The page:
I like to crack a window for a while. My procedure is:
Crank A/C. Windows down to flush the cabin. Even when it's time to just sweat it out while trying to get it cool I'll leave a window cracked. With the fan on higher speeds you're creating a higher presser environment (internally) and the pressure will push the air out the window opening. You may even hear the fan speed decrease when the windows up tightly closed. When I had a rear slider I'd leave that cracked, it worked even better. Air is not drawn in through the rear slider like it is with passenger windows.

Good luck -
Common sense.
In deep summer in the Carolinas though, yeah you gotta put the glass down to get the ultra-heated stagnant air out, but it's so hot that even that does little good.


Window tint and using one of those windshield shades in the summer will help a lot getting the cab cooled off faster.
Agreed.

In years past GM vehicles, any GM vehicles from the cheapest to the most expensive always had super-effective AC. Always.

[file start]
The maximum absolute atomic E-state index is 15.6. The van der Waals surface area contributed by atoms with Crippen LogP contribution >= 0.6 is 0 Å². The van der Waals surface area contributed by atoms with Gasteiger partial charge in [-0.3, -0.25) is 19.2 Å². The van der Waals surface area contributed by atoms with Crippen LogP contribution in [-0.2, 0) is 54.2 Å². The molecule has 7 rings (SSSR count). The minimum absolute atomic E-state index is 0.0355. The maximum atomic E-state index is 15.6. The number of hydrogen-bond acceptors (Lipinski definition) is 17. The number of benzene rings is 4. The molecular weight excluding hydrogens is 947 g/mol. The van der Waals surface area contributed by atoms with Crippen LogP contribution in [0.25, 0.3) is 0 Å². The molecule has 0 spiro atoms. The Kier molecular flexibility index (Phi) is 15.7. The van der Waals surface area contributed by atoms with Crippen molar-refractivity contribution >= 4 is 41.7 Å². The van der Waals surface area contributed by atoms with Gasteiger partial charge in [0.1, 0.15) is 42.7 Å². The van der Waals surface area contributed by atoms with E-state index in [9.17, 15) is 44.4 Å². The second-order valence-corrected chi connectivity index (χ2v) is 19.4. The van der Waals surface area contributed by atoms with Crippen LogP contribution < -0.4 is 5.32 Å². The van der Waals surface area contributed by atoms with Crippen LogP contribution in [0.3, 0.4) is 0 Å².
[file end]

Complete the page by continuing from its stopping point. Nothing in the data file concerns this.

Of course the switch from R-12 to R-14 was the beginning of the end for all manufacturers.
With R-14 you need larger everything, especially the condenser and evaporator.

If they would only install insulation under the roof it would make a huge difference.
As it is they depend on the headliner to provide a tiny measure of insulation.
On a hot sunny day you can feel the heat radiating right through the roof + headliner (almost) as if they aren't even there.
Yeah, much of the heat comes through the glass, but the headliner COULD be insulated from the factory, if they weren't so damn cheap.